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Sentinel Lymph Node Breast Biopsy


  • A sentinel (SEN-tin-el) lymph node breast biopsy is also called a SLN breast biopsy. This procedure is done to check if breast cancer has spread. In breast cancer, many abnormal cells collect in the breast where they form the original, or primary, tumor. Abnormal cells may break away from this tumor and be carried to other parts of the body, which is called metastasis. These cells may pass through lymph vessels and lodge in the lymph nodes. Lymph nodes are groups of lymph tissue that contain lymph fluid. Lymph fluid contains lymphocytes, a type of white blood cell (WBC), that helps fight infection and disease. Lymph nodes may be found in your axilla (armpits), neck, along the sides of your breast bone, below your collarbone, and groin.
  • With a SLN breast biopsy, caregivers check and remove sentinel lymph nodes. The sentinel lymph nodes are the first lymph nodes where cancer is likely to spread from the primary tumor. A weak radioactive substance, a blue dye, or a combination of these is used to locate sentinel lymph nodes. The dye stains the lymph tissue a bright blue so it can be seen. When staining is present, caregivers will remove one or more lymph nodes and send them to a lab for tests. An SLN breast biopsy may also be able to tell how much the breast cancer has spread.



  • Keep a current list of your medicines: Include the amounts, and when, how, and why you take them. Take the list or the pill bottles to follow-up visits. Carry your medicine list with you in case of an emergency. Throw away old medicine lists. Use vitamins, herbs, or food supplements only as directed.
  • Take your medicine as directed: Call your primary healthcare provider if you think your medicine is not working as expected. Tell him about any medicine allergies, and if you want to quit taking or change your medicine.
  • Antibiotics: This medicine is given to fight or prevent an infection caused by bacteria. Always take your antibiotics exactly as ordered by your primary healthcare provider. Do not stop taking your medicine unless directed by your primary healthcare provider. Never save antibiotics or take leftover antibiotics that were given to you for another illness.
  • Pain medicine: You may need medicine to take away or decrease pain.
    • Learn how to take your medicine. Ask what medicine and how much you should take. Be sure you know how, when, and how often to take it.
    • Do not wait until the pain is severe before you take your medicine. Tell caregivers if your pain does not decrease.
    • Pain medicine can make you dizzy or sleepy. Prevent falls by calling someone when you get out of bed or if you need help.

Ask for information about where and when to go for follow-up visits:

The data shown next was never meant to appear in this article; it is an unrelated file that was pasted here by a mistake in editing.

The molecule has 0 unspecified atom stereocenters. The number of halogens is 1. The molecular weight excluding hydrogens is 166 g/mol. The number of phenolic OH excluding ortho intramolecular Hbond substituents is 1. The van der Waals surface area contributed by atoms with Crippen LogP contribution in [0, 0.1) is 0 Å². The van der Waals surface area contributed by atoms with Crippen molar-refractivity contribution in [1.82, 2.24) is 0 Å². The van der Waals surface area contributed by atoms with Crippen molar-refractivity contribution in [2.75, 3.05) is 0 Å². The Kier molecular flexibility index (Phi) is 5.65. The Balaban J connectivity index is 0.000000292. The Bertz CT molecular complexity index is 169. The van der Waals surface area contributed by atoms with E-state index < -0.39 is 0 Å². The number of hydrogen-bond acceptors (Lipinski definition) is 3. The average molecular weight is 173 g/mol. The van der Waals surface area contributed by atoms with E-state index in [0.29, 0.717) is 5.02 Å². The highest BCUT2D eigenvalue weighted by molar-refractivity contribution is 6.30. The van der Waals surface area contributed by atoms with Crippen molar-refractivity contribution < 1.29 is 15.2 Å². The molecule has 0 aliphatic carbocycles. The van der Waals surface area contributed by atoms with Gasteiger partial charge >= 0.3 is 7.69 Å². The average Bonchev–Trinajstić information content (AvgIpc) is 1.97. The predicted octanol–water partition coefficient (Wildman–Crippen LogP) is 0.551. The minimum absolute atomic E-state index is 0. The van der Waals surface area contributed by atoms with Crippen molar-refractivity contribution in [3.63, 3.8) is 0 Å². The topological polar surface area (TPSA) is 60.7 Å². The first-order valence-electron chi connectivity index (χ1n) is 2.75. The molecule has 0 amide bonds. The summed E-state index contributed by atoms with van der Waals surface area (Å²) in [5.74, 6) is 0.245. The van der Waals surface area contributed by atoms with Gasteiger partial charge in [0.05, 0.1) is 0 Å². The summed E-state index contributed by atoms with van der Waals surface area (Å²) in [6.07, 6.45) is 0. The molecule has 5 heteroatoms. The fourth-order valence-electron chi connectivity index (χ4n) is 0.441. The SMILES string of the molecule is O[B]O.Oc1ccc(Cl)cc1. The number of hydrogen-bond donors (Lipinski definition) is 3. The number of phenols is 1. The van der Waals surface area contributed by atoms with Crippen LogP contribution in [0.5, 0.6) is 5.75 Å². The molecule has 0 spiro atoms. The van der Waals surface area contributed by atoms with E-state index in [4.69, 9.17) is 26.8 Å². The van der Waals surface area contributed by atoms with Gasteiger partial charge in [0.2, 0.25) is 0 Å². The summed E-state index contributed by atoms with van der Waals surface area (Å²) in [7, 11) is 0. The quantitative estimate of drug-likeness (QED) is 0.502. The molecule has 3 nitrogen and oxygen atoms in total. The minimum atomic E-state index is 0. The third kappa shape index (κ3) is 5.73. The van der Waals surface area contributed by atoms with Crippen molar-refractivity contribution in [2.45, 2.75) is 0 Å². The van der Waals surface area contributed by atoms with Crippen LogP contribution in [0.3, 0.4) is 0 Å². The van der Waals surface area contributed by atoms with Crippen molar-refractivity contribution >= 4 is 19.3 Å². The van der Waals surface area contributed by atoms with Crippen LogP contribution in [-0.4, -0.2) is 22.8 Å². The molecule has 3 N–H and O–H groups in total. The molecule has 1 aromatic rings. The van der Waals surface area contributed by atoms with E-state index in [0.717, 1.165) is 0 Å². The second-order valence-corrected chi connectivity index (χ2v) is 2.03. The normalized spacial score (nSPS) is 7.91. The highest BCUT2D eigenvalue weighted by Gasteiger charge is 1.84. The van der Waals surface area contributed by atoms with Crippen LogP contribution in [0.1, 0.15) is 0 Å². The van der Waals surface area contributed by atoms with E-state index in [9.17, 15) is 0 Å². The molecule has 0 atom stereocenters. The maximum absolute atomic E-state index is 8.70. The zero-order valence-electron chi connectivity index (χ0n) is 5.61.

For continuing care, treatments, or home services, ask for more information.


Eat healthy foods from all of the food groups including fruits, vegetables, breads, dairy products, meat, and fish. Ask your caregiver how many servings of fats, oils, and sweets should be included in your diet. Eating healthy foods may help you feel better and have more energy.

Do not smoke:

If you smoke, it is never too late to quit. Ask for information about how to stop smoking if you need help.

Manage your stress:

Stress may slow healing and lead to illness. Learn ways to control stress, such as relaxation, deep breathing, and music. Talk to someone about things that upset you.

Wound care:

When you are allowed to bathe or shower, carefully wash the incision with soap and water. Afterwards, put on clean, new bandages. Change your bandages any time they get wet or dirty. Ask your caregivers for more information about wound care.


  • You have a fever.
  • You have chills, a cough, or feel weak and achy.
  • You have nausea (upset stomach) or vomiting (throwing up).
  • Your bandages become soaked with blood.
  • Your skin is itchy, swollen, or has a rash.
  • You have questions or concerns about your procedure, condition, or care.


  • You feel something is bulging out from your incision.
  • You have clear or bloody discharge coming from your incision.
  • You have chest pain that becomes worse even after taking pain medicines.
  • You have pus or a foul-smelling odor coming from your incision.
  • You have trouble moving your arm.
  • Your arm feels numb, swells up, or is very painful.

The above information is an educational aid only. It is not intended as medical advice for individual conditions or treatments. Talk to your doctor, nurse or pharmacist before following any medical regimen to see if it is safe and effective for you.

Further information

Always consult your healthcare provider to ensure the information displayed on this page applies to your personal circumstances.